The Preamp (22) in
A calibration antenna (36) includes an input terminal (39 a) that receives a calibration signal from a calibration circuit (illustrated in FIG. 6 and described further below). A 10-turn calibration coil (39 b) wound on top of the dual antenna coils receives the calibration signal from the input terminal (39 a) via a potentiometer or variable resistor (36 a). This potentiometer limits the current received from the calibration circuit. This allows a calibrated amount of current to generate a calibrated oscillating magnetic field (3 nT per root hertz at 1 Hz) which then can be used to verify the health of the entire electronics chain in each of the 3 antenna circuits. The preamp preferably is mounted immediately next to the coils (37 a) and (37 b) to reduce any stray noise that may be picked up if it were mounted farther away from coils (37 a) and (37 b).
The Amplifier/Filter circuit (25) in
The calibration circuit (24) in
The detailed design of the antenna in FIG. 7 and
The antenna sensitivity is plotted in FIG. 8. This graph is a plot of the antenna sensitivity at a 1 hertz frequency point, with the Y-axis in units of pico Tesla per root hertz (Y-axis). The X-axis is the antenna output measured at the output of the Amplifier/Filter card, measured in milli-volts root mean squared (rms). The maximum output (71) is limited by the voltage swing of the operational amplifiers (+/−4.8 volts) and corresponds to 5 nT per root Hertz at 1 Hz. The lowest signal discernable signal (noise floor) (70) is very difficult to measure due the natural and man-made background noise when calibrating, but it is estimated to be approximately 5 pico Tesla per root Hertz at 1 Hz. (or about 6 mv rms).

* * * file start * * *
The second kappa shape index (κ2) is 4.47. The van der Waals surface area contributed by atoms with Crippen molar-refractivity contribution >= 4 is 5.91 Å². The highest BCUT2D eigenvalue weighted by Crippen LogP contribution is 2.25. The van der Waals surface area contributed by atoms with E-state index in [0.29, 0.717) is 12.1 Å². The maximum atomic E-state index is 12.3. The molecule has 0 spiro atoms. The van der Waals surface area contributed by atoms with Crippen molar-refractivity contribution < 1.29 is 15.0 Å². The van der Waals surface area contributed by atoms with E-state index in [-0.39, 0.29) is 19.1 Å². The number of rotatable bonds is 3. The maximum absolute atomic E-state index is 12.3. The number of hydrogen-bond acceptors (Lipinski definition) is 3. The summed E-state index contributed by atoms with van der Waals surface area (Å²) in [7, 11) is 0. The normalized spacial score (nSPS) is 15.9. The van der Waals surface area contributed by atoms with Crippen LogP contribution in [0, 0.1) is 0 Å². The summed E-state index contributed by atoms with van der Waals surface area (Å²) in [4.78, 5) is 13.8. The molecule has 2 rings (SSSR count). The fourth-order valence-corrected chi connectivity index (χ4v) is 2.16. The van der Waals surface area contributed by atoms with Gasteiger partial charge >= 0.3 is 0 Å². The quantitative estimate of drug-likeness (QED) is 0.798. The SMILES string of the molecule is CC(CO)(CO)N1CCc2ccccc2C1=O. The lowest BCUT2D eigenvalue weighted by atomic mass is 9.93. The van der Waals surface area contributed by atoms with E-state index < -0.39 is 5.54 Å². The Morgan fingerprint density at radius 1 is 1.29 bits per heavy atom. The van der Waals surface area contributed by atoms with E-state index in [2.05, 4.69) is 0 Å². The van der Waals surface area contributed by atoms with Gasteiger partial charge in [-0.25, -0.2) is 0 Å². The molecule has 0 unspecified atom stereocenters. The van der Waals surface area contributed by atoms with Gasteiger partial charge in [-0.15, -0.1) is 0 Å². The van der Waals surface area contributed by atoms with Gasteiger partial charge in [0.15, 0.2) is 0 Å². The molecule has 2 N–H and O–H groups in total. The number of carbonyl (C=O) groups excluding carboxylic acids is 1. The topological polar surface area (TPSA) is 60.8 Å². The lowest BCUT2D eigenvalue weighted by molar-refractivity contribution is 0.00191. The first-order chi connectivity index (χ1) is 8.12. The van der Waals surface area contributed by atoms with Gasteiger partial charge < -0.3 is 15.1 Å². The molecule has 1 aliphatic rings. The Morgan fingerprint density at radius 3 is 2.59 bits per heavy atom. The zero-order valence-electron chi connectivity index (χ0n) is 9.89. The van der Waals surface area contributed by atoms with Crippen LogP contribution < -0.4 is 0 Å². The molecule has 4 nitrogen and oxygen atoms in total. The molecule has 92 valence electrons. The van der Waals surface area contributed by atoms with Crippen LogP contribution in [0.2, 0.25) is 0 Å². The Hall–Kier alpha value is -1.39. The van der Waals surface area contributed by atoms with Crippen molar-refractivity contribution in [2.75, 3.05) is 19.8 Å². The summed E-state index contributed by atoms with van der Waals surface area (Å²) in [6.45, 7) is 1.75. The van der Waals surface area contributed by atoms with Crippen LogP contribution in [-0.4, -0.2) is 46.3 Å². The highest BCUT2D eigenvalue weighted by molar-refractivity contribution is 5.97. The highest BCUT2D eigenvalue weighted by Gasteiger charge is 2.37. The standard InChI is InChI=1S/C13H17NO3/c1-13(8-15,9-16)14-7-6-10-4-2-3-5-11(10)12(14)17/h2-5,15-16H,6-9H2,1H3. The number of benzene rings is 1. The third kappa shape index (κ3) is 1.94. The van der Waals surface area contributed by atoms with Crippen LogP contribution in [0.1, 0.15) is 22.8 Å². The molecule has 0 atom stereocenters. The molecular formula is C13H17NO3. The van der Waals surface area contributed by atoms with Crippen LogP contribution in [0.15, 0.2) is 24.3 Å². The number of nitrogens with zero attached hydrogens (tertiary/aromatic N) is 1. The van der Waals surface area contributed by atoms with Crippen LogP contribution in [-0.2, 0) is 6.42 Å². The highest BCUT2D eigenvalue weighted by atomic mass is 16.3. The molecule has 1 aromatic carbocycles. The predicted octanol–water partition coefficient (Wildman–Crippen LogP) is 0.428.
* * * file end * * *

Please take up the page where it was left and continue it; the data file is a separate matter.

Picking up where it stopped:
The satellite-based ELF detector in
The block diagram of the satellite system is shown in FIG. 10. The coils (90) and the preamps (94) are mounted at the end of a 3 meter boom
The space-based unit illustrated in
The satellite antenna mounting is important because the extreme sensitivity of the sense coils requires that they be located 2-4 meters from the satellite bus. The antennas need to be oriented in a three-axis orientation, as shown in FIG. 10: In-track (91), Cross-Track (93), and Nadir (92).
The satellite version of the ELF amplifier/filter with the 150 Hz cutoff is shown in FIG. 12. The main differences between the satellite and ground amplifier/filters are the capacitor values in the Butterworth filters (120), and the lack of filter capacitors in the amplifier sections (122). The Blocking capacitors are set up to be a parallel bank of ten 100 uf tantalum capacitors (121) to replace the single 1000 uf electrolytic capacitor in the ground circuit. Electrolytic capacitors will disintegrate in a vacuum environment, so smaller tantalum capacitors must be used instead. The value of resistor (124) is selected to produce the proper gain in the final amplifier stage.